“European government bond markets are facing challenges they haven’t done for decades,” said Steven Major, head of fixed-income strategy at HSBC. “We are seeing a repricing of risk and a level of illiquidity we haven’t seen for a long time.”

Tensions in the secondary markets are also being fuelled by the “turn of the year” effect, which make banks increasingly reluctant to lend to each other in maturities extending beyond the end of any given year.

But analysts say the year-end effect should have dissipated by now if markets were behaving more normally. “People have generally been complacent because they thought that risk aversion might have gone away by now but risk premiums are only getting higher and so is risk aversion,” said Mr Major.

The situation could become problematic for governments in the eurozone, as well as a swathe of other issuers from the region, including supra-national and quasi-government agencies, which have traditionally tended to issue a large proportion of their debt at the start of the calendar year – unlike in the US and the UK.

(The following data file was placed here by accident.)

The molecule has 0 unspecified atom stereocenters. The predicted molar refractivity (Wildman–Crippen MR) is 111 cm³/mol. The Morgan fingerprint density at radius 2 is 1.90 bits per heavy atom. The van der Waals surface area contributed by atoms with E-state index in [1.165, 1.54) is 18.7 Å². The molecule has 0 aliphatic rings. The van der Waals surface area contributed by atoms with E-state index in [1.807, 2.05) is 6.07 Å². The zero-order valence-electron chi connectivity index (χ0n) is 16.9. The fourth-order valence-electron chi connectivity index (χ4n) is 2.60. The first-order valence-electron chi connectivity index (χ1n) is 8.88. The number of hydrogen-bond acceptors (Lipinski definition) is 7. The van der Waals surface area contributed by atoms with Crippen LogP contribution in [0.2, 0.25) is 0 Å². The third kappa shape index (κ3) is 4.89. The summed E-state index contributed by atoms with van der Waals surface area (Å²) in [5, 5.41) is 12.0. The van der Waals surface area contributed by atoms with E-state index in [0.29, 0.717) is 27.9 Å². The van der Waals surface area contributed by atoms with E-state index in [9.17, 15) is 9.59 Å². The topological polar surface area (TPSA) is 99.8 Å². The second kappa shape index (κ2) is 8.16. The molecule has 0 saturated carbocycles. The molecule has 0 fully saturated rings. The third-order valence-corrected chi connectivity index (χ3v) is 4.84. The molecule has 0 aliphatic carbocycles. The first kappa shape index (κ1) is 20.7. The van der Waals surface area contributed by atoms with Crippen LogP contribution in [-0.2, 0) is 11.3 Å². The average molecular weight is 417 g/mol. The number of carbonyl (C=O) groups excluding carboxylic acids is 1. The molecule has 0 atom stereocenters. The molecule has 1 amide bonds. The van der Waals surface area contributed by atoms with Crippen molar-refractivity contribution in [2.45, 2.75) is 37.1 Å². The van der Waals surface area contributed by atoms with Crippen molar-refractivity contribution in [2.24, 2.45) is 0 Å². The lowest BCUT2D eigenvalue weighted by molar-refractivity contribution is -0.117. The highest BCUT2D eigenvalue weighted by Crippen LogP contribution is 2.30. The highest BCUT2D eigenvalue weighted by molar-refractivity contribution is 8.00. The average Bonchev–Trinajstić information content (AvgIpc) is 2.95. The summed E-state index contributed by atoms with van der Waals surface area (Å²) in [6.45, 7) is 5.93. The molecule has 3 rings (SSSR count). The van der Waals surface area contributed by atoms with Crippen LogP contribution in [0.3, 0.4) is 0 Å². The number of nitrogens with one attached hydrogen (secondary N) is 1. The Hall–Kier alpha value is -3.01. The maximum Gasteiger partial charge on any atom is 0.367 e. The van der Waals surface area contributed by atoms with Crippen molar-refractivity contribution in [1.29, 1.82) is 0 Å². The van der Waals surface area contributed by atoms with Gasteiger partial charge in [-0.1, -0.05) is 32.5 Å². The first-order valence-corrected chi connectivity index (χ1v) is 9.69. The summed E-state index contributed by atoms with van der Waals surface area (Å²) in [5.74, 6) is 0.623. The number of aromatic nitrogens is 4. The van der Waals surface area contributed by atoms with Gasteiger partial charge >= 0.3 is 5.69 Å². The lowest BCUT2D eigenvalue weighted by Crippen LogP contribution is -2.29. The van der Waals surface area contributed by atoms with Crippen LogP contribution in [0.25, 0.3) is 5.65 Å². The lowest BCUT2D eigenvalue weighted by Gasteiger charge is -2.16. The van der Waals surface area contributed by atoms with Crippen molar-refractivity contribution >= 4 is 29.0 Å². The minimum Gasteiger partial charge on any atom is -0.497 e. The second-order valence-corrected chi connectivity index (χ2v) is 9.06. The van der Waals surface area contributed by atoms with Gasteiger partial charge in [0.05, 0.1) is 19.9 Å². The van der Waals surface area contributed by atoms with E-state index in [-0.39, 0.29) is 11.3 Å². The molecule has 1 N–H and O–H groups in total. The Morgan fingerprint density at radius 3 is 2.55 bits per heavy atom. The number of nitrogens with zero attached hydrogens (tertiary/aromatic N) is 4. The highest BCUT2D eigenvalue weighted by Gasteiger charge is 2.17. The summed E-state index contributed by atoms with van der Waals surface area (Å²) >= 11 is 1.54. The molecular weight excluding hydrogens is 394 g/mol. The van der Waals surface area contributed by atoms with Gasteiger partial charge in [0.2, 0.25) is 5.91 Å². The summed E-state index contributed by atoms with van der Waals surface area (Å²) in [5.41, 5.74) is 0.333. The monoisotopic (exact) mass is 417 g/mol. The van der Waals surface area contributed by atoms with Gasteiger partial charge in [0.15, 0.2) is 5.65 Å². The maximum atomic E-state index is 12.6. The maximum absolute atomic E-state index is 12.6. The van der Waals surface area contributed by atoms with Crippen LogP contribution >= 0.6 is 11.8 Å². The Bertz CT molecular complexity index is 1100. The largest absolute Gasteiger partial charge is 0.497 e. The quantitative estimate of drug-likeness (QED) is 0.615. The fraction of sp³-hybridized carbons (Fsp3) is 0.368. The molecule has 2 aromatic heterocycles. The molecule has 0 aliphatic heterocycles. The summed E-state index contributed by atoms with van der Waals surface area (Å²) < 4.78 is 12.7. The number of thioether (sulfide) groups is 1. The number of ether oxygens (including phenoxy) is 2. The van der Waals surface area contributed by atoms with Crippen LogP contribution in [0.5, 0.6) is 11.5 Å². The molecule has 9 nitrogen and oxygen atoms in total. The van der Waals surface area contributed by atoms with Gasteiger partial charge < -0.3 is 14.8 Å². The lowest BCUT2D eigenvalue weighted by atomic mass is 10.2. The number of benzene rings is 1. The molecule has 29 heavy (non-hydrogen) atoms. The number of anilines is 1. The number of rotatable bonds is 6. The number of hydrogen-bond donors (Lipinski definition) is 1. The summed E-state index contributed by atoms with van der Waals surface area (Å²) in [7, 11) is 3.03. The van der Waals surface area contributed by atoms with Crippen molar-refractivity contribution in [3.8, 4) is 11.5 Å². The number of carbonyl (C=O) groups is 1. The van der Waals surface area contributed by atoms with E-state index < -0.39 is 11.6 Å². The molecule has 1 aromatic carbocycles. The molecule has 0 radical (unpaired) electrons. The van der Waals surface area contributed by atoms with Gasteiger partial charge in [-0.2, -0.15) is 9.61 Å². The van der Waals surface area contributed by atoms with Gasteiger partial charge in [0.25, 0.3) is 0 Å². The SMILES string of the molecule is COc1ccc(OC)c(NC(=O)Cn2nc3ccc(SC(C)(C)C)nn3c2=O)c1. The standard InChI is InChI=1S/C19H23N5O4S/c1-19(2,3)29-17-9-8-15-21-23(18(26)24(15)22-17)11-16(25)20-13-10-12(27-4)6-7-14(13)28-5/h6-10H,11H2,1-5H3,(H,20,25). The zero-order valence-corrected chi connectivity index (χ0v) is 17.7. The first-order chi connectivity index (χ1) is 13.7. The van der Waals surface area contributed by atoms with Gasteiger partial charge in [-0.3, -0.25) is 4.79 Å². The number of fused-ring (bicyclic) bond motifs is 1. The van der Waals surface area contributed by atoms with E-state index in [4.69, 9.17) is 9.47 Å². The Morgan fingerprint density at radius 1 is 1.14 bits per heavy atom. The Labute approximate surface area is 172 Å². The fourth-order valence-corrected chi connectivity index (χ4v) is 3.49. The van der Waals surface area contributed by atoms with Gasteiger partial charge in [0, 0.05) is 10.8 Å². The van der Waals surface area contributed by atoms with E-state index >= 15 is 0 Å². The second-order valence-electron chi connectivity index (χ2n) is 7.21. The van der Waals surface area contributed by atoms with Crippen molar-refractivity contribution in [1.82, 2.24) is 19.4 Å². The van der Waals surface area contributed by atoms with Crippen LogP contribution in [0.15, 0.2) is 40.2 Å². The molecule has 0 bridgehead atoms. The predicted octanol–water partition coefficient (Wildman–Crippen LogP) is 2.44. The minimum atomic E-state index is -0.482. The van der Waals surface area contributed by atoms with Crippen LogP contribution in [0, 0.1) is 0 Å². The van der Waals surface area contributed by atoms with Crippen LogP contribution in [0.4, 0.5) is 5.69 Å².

“There is a massive surge in funding in January and if things do not get back to a reasonable sense of normality by then, there could be some difficulties raising funds,” said Ciaran O’Hagan, strategist at Société Générale. He estimates that eurozone governments alone could issue a gross €570bn ($885bn, £405bn) next year, with more than €70bn likely to come in January.

One European sovereign debt management official said: “It will be very difficult in the new year to conduct all the new issue activities, especially for corporates but for some sovereigns as well. There are so many standing in line and waiting.”

Some analysts say the huge proportion of the year’s redemptions, which also come early in the year, will help absorb new supply.

“I doubt that governments will have trouble raising money,” said Marc Ostwald, strategist at Insinger de Beaufort. “But they may be fretting about a potential sharp upward adjustment in the yields they need to pay to sell their debt.”

Indeed, even in the US Treasury market, the spread between buy and sell prices for securities issued by the Treasury before the current quarter has become a lot wider than normal. “Traders and banks are in risk-reduction mode,” said Tom di Galoma, head of Treasury trading at Jefferies.